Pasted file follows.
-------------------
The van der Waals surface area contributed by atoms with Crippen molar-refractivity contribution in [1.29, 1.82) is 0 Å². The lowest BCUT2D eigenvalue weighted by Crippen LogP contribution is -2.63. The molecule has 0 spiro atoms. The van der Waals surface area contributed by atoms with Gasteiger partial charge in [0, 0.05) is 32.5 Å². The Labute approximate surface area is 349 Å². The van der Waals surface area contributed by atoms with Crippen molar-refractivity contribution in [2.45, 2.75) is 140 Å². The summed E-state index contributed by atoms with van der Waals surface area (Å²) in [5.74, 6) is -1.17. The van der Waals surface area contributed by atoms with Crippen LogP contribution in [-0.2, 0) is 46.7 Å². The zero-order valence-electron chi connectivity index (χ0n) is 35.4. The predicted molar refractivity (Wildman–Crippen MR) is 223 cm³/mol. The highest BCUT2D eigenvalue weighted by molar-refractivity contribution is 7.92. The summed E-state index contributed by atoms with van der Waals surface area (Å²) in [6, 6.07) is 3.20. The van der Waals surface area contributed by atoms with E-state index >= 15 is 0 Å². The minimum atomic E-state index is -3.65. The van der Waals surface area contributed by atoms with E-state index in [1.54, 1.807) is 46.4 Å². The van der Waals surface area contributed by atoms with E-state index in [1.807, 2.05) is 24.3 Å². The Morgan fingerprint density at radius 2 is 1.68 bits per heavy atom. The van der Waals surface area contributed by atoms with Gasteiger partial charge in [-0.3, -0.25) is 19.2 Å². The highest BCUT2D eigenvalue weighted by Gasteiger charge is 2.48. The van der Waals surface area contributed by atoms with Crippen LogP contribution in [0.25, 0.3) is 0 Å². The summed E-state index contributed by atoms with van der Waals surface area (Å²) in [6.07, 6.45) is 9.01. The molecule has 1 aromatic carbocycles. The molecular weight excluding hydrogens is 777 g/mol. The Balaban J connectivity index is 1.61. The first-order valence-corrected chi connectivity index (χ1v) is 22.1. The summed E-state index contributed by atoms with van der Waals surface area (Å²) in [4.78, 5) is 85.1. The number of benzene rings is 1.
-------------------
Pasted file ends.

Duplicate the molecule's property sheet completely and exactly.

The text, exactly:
The van der Waals surface area contributed by atoms with Crippen molar-refractivity contribution in [1.29, 1.82) is 0 Å². The lowest BCUT2D eigenvalue weighted by Crippen LogP contribution is -2.63. The molecule has 0 spiro atoms. The van der Waals surface area contributed by atoms with Gasteiger partial charge in [0, 0.05) is 32.5 Å². The Labute approximate surface area is 349 Å². The van der Waals surface area contributed by atoms with Crippen molar-refractivity contribution in [2.45, 2.75) is 140 Å². The summed E-state index contributed by atoms with van der Waals surface area (Å²) in [5.74, 6) is -1.17. The van der Waals surface area contributed by atoms with Crippen LogP contribution in [-0.2, 0) is 46.7 Å². The zero-order valence-electron chi connectivity index (χ0n) is 35.4. The predicted molar refractivity (Wildman–Crippen MR) is 223 cm³/mol. The highest BCUT2D eigenvalue weighted by molar-refractivity contribution is 7.92. The summed E-state index contributed by atoms with van der Waals surface area (Å²) in [6, 6.07) is 3.20. The van der Waals surface area contributed by atoms with E-state index >= 15 is 0 Å². The minimum atomic E-state index is -3.65. The van der Waals surface area contributed by atoms with E-state index in [1.54, 1.807) is 46.4 Å². The van der Waals surface area contributed by atoms with E-state index in [1.807, 2.05) is 24.3 Å². The Morgan fingerprint density at radius 2 is 1.68 bits per heavy atom. The van der Waals surface area contributed by atoms with Gasteiger partial charge in [-0.3, -0.25) is 19.2 Å². The highest BCUT2D eigenvalue weighted by Gasteiger charge is 2.48. The van der Waals surface area contributed by atoms with Crippen LogP contribution in [0.25, 0.3) is 0 Å². The summed E-state index contributed by atoms with van der Waals surface area (Å²) in [6.07, 6.45) is 9.01. The molecule has 1 aromatic carbocycles. The molecular weight excluding hydrogens is 777 g/mol. The Balaban J connectivity index is 1.61. The first-order valence-corrected chi connectivity index (χ1v) is 22.1. The summed E-state index contributed by atoms with van der Waals surface area (Å²) in [4.78, 5) is 85.1. The number of benzene rings is 1.